« AnteriorContinuar »
« The Committee of Arrangements," repaired to Valley Forge, in January, 1778. Washington laid before them a statement, in which a comprehensive view of the army was taken, and in which he minutely pointed out what he deemed necessary for the correction of existing abuses, and for the advancement of the service. He recommended, “as essentially necessary, that in addition to present compensation, provision should be made by. half pay, and a pensionary establishment for the future support of the officers, so as to render their commissions valuable.” He pointed out "the insufficiency of their pay, especially in its present state of depreciation, for their decent subsistence; the sacrifices they had already made, and the unreasonableness of especting that they would continue patiently to bear such an over pro. portion of the common calunities growing out of the necessary war, in which all were equally in. terested; the many resignations that had already taken place, and the probability that more would follow, to the great injury of the service; the impossibility of keeping up a strict discipline among officers whose coinmissions, in a pecuniary view, were so far from being worth holding, that they were the means of impoverishing thein.” These, and other weighty considerations, were accompanied with a declaration by Gen. Washington, " that he neither could nor would receive the smallest benefit from the proposed establishnent, and that he had no other inducement in urging it, but a full conviction of its utility and propriety."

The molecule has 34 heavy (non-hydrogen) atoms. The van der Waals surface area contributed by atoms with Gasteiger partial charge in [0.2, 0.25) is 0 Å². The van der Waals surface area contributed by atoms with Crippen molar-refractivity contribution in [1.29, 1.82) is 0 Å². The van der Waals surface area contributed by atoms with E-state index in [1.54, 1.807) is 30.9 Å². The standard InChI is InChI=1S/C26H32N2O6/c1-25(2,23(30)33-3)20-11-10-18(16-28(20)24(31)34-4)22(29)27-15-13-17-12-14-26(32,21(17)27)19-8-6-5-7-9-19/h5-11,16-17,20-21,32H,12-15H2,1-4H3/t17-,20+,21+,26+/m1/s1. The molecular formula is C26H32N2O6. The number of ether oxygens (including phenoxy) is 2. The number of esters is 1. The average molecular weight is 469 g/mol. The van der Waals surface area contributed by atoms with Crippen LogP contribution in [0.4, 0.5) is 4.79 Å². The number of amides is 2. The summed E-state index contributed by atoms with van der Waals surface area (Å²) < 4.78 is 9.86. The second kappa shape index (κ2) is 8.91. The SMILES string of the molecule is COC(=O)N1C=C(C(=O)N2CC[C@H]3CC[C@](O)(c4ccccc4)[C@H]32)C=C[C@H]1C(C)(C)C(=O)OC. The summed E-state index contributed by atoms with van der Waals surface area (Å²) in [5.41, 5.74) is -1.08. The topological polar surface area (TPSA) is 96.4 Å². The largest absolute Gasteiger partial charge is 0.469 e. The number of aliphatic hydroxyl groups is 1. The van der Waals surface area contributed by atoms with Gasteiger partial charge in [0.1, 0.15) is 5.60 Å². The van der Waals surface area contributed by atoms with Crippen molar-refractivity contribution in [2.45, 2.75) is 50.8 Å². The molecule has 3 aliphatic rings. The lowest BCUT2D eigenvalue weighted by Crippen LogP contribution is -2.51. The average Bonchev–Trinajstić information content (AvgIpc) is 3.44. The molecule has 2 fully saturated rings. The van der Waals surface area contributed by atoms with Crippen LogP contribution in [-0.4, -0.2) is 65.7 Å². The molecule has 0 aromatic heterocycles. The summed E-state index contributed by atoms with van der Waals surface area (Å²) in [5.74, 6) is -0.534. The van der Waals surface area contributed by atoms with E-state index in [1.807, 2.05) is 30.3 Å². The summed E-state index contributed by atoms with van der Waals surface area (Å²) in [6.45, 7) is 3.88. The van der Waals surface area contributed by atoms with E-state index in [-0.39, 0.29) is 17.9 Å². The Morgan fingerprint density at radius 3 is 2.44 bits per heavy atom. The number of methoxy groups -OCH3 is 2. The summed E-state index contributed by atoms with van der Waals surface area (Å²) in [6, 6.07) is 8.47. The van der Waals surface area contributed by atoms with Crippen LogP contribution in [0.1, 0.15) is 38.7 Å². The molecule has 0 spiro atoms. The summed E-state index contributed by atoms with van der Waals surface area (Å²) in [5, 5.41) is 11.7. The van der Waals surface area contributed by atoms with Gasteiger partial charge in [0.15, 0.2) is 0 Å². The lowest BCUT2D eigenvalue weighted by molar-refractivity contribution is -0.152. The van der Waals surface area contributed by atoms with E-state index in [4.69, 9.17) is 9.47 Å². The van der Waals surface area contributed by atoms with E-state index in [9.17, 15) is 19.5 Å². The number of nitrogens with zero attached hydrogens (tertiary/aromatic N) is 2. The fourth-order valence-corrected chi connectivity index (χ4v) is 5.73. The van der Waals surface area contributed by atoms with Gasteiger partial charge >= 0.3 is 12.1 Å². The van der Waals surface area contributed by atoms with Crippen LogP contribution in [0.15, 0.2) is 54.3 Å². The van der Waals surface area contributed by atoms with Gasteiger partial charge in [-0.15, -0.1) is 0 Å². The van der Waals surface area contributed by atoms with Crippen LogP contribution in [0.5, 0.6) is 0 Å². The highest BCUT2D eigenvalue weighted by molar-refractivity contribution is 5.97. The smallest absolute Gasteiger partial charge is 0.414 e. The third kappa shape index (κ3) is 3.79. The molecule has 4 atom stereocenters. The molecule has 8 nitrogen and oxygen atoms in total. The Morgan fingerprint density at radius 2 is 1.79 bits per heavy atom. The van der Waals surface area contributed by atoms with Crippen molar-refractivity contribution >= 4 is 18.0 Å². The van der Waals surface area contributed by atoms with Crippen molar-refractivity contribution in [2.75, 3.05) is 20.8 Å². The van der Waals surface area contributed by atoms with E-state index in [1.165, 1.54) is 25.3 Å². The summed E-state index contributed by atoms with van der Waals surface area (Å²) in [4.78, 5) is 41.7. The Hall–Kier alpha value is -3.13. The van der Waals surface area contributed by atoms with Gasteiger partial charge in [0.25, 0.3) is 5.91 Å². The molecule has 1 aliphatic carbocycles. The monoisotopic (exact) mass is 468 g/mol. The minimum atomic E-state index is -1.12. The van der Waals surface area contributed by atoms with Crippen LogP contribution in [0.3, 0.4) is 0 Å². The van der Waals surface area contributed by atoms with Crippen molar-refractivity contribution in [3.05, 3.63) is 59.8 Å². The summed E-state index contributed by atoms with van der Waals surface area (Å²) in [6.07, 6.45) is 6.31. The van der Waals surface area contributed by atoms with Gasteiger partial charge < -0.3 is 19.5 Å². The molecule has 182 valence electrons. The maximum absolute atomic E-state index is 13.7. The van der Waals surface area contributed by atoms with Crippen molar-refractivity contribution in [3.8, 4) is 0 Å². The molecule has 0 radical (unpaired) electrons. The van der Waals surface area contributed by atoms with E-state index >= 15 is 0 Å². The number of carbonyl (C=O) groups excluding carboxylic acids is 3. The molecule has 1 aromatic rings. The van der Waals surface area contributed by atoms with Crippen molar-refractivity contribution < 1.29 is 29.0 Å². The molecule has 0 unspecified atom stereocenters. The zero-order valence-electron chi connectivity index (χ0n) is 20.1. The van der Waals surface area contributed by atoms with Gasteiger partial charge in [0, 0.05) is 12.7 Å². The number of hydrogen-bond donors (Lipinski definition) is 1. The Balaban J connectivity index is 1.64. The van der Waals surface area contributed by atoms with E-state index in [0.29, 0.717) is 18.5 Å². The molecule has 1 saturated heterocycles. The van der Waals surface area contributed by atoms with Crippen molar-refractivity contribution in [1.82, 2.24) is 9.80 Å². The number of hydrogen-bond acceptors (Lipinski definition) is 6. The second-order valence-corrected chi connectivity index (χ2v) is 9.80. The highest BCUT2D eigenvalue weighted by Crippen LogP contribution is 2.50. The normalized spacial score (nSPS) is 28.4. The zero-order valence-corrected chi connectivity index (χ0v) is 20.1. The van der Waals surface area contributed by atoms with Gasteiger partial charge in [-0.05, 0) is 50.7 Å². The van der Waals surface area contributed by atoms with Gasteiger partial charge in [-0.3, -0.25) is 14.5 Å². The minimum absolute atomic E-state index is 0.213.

In the same statement the commander in chief explained to the committce of Congress the defects in the quarter masters, and other departments connected with the support and comfort of the army; and also urged the necessity of each state completing its quota by draughts from the militia. The statement concludes with these impressive words; “Upon the whole, gentlemen, I doubt not you are fully impressed with the defects of our pres. ent military systein, and with the necessity of speedy and decisive measures to place it on a satisfactory footing. The disagreeable picture I have given you of the wants and sufferings of the army, and the discontents reigning among the officers, is a just representation of evils equally melancholy and important; and unless effectual remedies be applied without loss of time, the most alarming, and ruinous consequences are to be apprehended.” The committee were fully impressed with the correctness of the observations made by the coinmander in chief, and grounded their report upon them. A general concurrence of sentiment took place. Congress passed resolutions, but with sundry limitations, in favour of half pay to their officers for seven years after the war; and gave their sanction to the other measures suggested by Washington, and recommended by their committee. But, from the delays incidental to large bodies, either deliberating upon or executing public busi. ness, much time necessarily elapsed before the army received the benefits of the proposed reforms; and in the mean time their distresses approached to such a height as threatened their immediate dissolution. Respect for their coinmander attached both officers and soldiers so strongly to his person, as enabled him to keep them together under priva